Masterplug TVRC8N Instructions

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Use Overtype Mode Greyed Out

Okay, so Microsoft seem to have added quite a bit of confusion with the over-type functionality in Word.  Having thought that we now had this sussed, we found that one user was unable to enable over-type mode in the Advanced settings as the checkbox was disabled.

After hours of Googling, testing, experimenting, etc we stumbled upon the reason by accident.

If you have Track Changes enabled on a document you cannot enable over-type mode.

Hope this saves someone else hours of frustration!

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Clear Up SSRS Subscriptions

One of the things with SSRS subscriptions is that they create a load of Agent Jobs that don’t clearly link back to specific reports.

SQL warns you not to mess with these directly, so you need to find the report and remove or edit the subscriptions via the SSRS interface.

We had loads that were expired, but the question was, what reports to they relate to?

The list below shows a number of Subscriptions that have not run for a while and are not scheduled to run again.

2018-06-12 09_12_38-Job Activity Monitor - ray-m7-sql-01

So, how do we find the associated reports?

If you double click a Job you’ll see the screen below

2018-06-12 09_13_54-Job Activity Monitor - ray-m7-sql-01

Click On “Steps”

2018-06-12 09_14_38-Job Activity Monitor - ray-m7-sql-01

Then Click on “Edit”

2018-06-12 09_15_13-Job Activity Monitor - ray-m7-sql-01

What we want is the @EventData which is the Subscription ID

If you then open MS Management Studio and run the following Code against your SSRS Report Database (replace the id with the one shown in the @EventData above):

SELECT 
	c.Path,
	c.Name
FROM dbo.Subscriptions s JOIN dbo.Catalog c
	ON s.Report_OID = c.ItemID
WHERE s.SubscriptionID = '56d31dd0-aca0-420c-940b-7d45f862db1c'

This will then show you the report path and name that the subscription relates to.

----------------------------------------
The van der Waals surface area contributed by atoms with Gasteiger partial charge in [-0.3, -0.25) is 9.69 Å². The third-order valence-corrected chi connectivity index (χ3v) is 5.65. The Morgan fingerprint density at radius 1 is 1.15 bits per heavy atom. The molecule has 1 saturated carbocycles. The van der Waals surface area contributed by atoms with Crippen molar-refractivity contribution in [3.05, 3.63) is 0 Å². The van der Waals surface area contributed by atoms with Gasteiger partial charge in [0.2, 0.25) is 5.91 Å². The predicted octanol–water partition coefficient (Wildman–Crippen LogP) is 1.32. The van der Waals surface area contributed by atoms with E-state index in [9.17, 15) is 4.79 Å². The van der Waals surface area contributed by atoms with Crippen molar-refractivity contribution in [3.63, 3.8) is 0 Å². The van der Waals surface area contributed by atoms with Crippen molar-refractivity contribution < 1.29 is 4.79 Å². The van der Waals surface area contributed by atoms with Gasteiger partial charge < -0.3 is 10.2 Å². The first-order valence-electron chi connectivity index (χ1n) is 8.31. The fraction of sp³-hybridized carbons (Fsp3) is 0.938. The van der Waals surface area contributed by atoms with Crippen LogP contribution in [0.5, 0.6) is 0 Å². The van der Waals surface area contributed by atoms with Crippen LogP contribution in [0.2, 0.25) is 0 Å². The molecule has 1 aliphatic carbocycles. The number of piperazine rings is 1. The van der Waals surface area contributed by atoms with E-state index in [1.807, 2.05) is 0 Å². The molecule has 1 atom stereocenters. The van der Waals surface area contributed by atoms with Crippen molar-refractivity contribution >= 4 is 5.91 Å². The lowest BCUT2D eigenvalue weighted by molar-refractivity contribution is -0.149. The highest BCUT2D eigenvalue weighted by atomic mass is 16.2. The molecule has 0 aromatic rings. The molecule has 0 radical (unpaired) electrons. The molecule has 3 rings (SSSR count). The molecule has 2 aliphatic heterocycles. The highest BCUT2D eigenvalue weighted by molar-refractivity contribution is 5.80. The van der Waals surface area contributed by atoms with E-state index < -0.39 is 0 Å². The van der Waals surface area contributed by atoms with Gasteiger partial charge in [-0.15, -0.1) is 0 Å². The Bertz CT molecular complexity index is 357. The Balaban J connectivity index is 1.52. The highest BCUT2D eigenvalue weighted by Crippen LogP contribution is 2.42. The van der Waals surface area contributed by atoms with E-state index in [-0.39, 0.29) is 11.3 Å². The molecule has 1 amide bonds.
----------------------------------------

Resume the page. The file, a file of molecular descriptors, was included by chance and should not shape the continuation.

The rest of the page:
You can then connect to your SSRS reports and delete the subscription via the subscription options.

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Copy DataGridView to Clipboard

Following on from exporting a DataGridView to a CSV file someone asked this week if it’s possible to copy the contents to the clipboard for pasting into another application.

The code below copies the content of the passed DataGridView to the clipboard inserting the specified delimiter between each column.

The basic idea is to scan each row and write the contents of the cell to a string builder, inserting the delimiter after each column (except the last one in the row). At the end of the row append a new line to the string builder. When the end of the grid is reached copy the contents of the string builder to the clipboard.

The procedure returns either true (if the DataGridView had data in it) or false (if the DataGridView is empty).

[csharp gutter=”false”]
//accepts two parameters:
// dgvGrid – reference to a valid DataGridView
// colDelimiter – character(s) to insert between each column
//returns:
// true if the grid has rows
// false if the grid has no rows
private bool copyGridToClipboard(DataGridView dgvGrid, string colDelimiter)
{
//variable to hold the value stored in each cell
string cellValue;
//variable to hold the text extracted from the grid
StringBuilder sb = new StringBuilder();

//set row and column count variables
int rowCount = dgvGrid.RowCount;
int colCount = dgvGrid.ColumnCount;

//check to see if the grid has some rows
if (rowCount > 0)
{
//initialise the varible to hold each grid row
DataGridViewRow gridRow = new DataGridViewRow();

//loop through rows
for (int row = 0; row <= rowCount – 1; row++)
{
//set gridRow to the current row
gridRow = dgvGrid.Rows[row];
//loop through columns
for (int col = 0; col <= colCount – 1; col++)
{
//if the gridRow cell is not null assign the contents to cellValue